Rona Ambrose is the new leader of the Conservative Party of Canada – at least for now. The Edmonton MP and former cabinet minister was elected by the Conservative caucus to serve as the party’s interim leader earlier this month, but Parry Sound – Muskoka MP Tony Clement says he hasn’t ruled out a leadership campaign, either.
“I’m weighing things now,” the former President of the Treasury board said of whether he would run in the upcoming leadership race. “I haven’t decided either way, but I’ll be doing my research before I make a final decision.”
Clement will have awhile to make that decision as the prospect of a permanent leader is still a ways off, with no specific date announced. Clement said that the Conservative Party’s national council is in the process of determining the rules, regulations and timing for leadership race, but since the leadership race requires a full party member vote, as opposed to just the Conservative caucus, that timeline may still be far away.
Leadership or otherwise, Clement will likely be a prominent member of the Conservative opposition regardless, but what role he’ll take is still up in the air.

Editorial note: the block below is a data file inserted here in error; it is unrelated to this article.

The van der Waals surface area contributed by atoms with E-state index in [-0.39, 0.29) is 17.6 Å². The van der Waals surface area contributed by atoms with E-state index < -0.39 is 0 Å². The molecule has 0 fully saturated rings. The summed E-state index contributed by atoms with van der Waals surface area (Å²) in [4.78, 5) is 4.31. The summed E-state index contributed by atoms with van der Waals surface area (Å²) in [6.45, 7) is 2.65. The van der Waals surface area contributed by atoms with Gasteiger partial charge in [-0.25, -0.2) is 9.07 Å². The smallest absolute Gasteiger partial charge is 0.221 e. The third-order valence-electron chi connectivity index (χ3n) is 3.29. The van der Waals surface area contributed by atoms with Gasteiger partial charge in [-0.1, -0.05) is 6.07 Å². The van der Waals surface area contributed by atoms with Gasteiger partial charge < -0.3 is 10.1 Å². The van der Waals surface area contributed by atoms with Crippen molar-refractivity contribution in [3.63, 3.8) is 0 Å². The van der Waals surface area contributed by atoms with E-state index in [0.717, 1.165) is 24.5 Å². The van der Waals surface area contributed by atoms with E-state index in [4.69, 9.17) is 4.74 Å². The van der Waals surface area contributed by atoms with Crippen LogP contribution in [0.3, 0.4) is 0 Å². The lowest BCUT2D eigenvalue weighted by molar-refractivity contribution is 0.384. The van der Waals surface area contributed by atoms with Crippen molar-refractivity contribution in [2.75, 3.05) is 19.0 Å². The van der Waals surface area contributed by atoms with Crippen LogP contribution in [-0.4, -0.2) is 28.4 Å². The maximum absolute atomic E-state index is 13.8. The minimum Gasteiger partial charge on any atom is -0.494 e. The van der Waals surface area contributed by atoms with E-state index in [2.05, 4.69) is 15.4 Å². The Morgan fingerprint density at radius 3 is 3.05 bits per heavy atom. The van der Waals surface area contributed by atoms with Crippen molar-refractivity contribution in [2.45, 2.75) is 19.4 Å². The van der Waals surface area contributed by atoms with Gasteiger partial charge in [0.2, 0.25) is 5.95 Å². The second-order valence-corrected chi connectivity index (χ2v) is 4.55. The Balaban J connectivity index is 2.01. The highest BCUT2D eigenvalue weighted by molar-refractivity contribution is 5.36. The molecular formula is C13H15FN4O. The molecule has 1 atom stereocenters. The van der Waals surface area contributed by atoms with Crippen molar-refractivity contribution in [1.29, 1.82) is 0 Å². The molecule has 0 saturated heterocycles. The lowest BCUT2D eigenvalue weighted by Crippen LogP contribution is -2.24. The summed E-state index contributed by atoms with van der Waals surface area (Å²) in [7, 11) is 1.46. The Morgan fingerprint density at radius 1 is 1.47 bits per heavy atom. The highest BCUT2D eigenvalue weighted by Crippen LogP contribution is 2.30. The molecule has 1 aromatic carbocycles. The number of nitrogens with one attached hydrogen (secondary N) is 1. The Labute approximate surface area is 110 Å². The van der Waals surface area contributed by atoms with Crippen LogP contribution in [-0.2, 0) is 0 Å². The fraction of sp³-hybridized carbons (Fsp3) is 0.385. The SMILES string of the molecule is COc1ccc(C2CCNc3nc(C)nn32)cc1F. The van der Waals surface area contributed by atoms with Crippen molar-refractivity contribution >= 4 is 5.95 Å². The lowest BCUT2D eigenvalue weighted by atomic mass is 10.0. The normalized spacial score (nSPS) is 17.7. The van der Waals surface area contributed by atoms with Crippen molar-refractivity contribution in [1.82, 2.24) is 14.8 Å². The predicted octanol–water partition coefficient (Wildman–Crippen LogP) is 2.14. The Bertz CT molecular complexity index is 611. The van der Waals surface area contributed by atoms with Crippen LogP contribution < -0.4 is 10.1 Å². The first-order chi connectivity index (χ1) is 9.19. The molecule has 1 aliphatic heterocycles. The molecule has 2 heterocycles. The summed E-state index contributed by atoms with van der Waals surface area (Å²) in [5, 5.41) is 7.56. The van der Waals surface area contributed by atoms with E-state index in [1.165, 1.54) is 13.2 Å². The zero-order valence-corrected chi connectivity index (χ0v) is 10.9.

“I’ll have some clarity on my role and responsibility,” Clement said, noting he is expecting a meeting with the interim leader in the near future. “I’m keen to have a large role and hold the Liberal government to account, as is the job. I fully expect to be engaged and am looking forward to the new role and responsibility, whatever it is.”
Regardless of his potential leadership bid, Clement said that he was pleased with Ambrose’s appointment as interim leader calling it a signal of forward progress.
“I’m looking forward to working with her,” Clement said. “I believe it will illustrate our intention to move forward and reconnect with Canadians, as we should do.”
Clement said that that the current Conservative Party has a strong base from which to build upon when and that he is proud of much of what the Conservative government was able to achieve during its tenure, but recognizes now is time to rebuild some areas.
“We’ve got a great base on which to build; we don’t have to completely deconstruct and reconstruct. We have 32 per cent of the popular vote, 99 members of parliament which is a good opposition,” he said. “… We’ve got a lot of good things to look back on: fiscal and economic issues, taxes and security, but now we’ve got to rebuild on some other policy planks and rebuild the national coalition we had when we were successful.”